I hope the mystery works out well, because Mark Curry, who apparently is actually an Eternal but doesn’t remember, seems more clueless than he should be in the Marvel Universe.  For a while I thought this didn’t take place in the Marvel U., which would make his ignorance and disbelief when told that aliens came down to earth and helped create humanity a bit more believable, but Tony Stark shows up at one point and Mark mentions Spider-Man at one point, so why is it so hard for him to buy the story Ikaris tells him?  I trust Gaiman to have a handy answer, so I’m on board.  Unlike some people in the comic-buying world, Gaiman has actually never disappointed me (I enjoyed 1602, for instance), so I’ll just keep on buying.  Of course, I’m not go to read them until the series is done, but this is a good start to what promises to be a nice big sci-fi-kind-of-series. 

Ex Machina #21 by Brian K. Vaughan, Tony Harris, and Tom Feister.  $2.99, DC/Wildstorm.

Yes, it’s still one of my favorite books out there.  Yes, the art is wonderful.  Yes, the political angle is very nice.  But.  I have to pick on this book this month, because I don’t want it to fall into a rut.

Yes, a rut.  Let’s see: each issue, it seems (I’d have to go back and check) begins with a flashback to Mitch’s superhero days.  He fights bad guys, but something during the fight will have some sort of connection to the story in the present day.  In the “present” day, which is some time in 2003, Mitch has an issue to confront.  He is often at odds with Wylie, his deputy mayor, and most of the time it is because he holds pre-conceived notions about how Wylie will react to an issue.  Meanwhile, something horrible is happening in New York that will eventually tie in with the major political issue being discussed.  And Mitch is a maverick, because he’s not a Republican or a Democrat.

Sounds about right, right?  Luckily, Vaughan is always able to keep us on our toes, like with Journal’s sister, January, who shows up and wants to carry on her sister’s work (or does she?).  And his cliffhangers, which Cronin wrote about a while ago (and no, I’m not looking for the link, because I can’t remember even a little bit during what month it was), are at least interesting – a woman protests on the steps of City Hall in this one, and what a protest it is!  But I fear that he won’t be able to keep doing this without falling into, yes, a rut.  In creator-owned comics like this, the creative team simply can’t leave when they fall into a rut (well, they could, but it doesn’t usually happen).  And in creator-owned comics like this, the creators often can’t be terribly objective.  So Vaughan might fall into a rut and not even know it.  Please don’t, Brian!  This is too good a title for that to happen.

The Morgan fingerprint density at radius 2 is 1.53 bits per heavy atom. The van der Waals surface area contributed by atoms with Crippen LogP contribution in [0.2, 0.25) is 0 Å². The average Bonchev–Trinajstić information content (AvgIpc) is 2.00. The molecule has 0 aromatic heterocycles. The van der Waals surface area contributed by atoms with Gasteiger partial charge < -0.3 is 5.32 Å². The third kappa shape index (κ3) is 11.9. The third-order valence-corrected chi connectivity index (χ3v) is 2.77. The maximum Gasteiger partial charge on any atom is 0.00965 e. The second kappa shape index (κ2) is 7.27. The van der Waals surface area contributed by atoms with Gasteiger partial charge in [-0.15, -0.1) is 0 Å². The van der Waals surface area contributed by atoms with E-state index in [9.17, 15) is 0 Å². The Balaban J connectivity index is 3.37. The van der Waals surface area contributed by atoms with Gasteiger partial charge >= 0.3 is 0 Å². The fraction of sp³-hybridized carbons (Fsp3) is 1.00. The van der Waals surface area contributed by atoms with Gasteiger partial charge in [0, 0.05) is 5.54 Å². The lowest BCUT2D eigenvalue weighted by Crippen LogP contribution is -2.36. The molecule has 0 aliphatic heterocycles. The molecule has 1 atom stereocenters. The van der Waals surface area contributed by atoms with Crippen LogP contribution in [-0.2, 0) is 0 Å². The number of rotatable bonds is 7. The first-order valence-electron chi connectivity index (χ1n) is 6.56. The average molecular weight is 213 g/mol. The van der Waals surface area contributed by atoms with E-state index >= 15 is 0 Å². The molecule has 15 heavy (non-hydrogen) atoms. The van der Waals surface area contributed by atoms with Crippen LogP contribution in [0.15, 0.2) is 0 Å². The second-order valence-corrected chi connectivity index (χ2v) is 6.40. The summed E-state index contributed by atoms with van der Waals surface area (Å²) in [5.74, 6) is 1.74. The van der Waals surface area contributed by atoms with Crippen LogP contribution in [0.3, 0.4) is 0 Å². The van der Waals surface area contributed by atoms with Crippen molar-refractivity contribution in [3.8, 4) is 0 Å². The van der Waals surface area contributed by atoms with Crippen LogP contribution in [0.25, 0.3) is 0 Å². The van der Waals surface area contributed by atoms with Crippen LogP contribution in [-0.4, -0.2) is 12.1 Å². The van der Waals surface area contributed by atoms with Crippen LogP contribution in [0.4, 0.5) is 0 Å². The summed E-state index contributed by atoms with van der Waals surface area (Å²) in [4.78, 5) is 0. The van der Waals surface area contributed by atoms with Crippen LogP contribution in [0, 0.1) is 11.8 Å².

Of course, even with the formula in place, there is a lot to like in this comic.  And it’s better than most things you can find out there.

Fallen Angel #6 by Peter David and J. K. Woodward.  $3.99, IDW.

This cover isn’t really an example of out-of-control breasts, but it is curiously cheesecakey.  Lee fell from the sky naked, after all (according to the people in the book), and then for the entire book she is clothed entirely in a kind of robe, with only her shoulders showing in a few panels.  So the skin on the cover is kind of askew.  I’m not complaining, because it’s not obnoxious, but it’s strange.

Anyway, after the cataclysmic events of last issue, Lee finds herself in a desert country after falling from the sky, naked.  The tribespeople believe that she is their long-dead leader, returned to take them to glory.  They tell her of the tale of Tin Hinan, the queen, whose remains and jewelry they were charged with guarding.  Then evil archaeologists came and took the remains to a museum somewhere, and the tribespeople were shunned by the greater community of united tribes.  Lee offers to retrieve the jewelry, and does, but when she returns, the tribespeople have been slaughtered by the leader of the united tribes, who did not believe them when they told him Tin Hinan had returned.  Ayr, a young girl who befriended Lee, managed to escape, and she tells Lee that the leader has taken the women back to his stronghold.  So Lee has to go in and kick some ass.  Dum-dum-DUM!

It’s a nice little story, and after the first five issues of the series, it’s not exactly light, but it is an interesting change of pace.  Lee is out of Bete Noire for the first time in a while, and Ayr is obviously standing in for the the girl whose guardian angel Lee was (sorry, I can’t remember her name).  Does this offer Lee a chance to make good?  We’ll see, although I am sorry to say that I fear for Ayr’s survival.  I don’t think David would be that evil, but he’s been that evil before, so we’ll see.  This story is a chance for Lee to do some good without being tied down with all her responsibilities, and it will be nice to see it play out.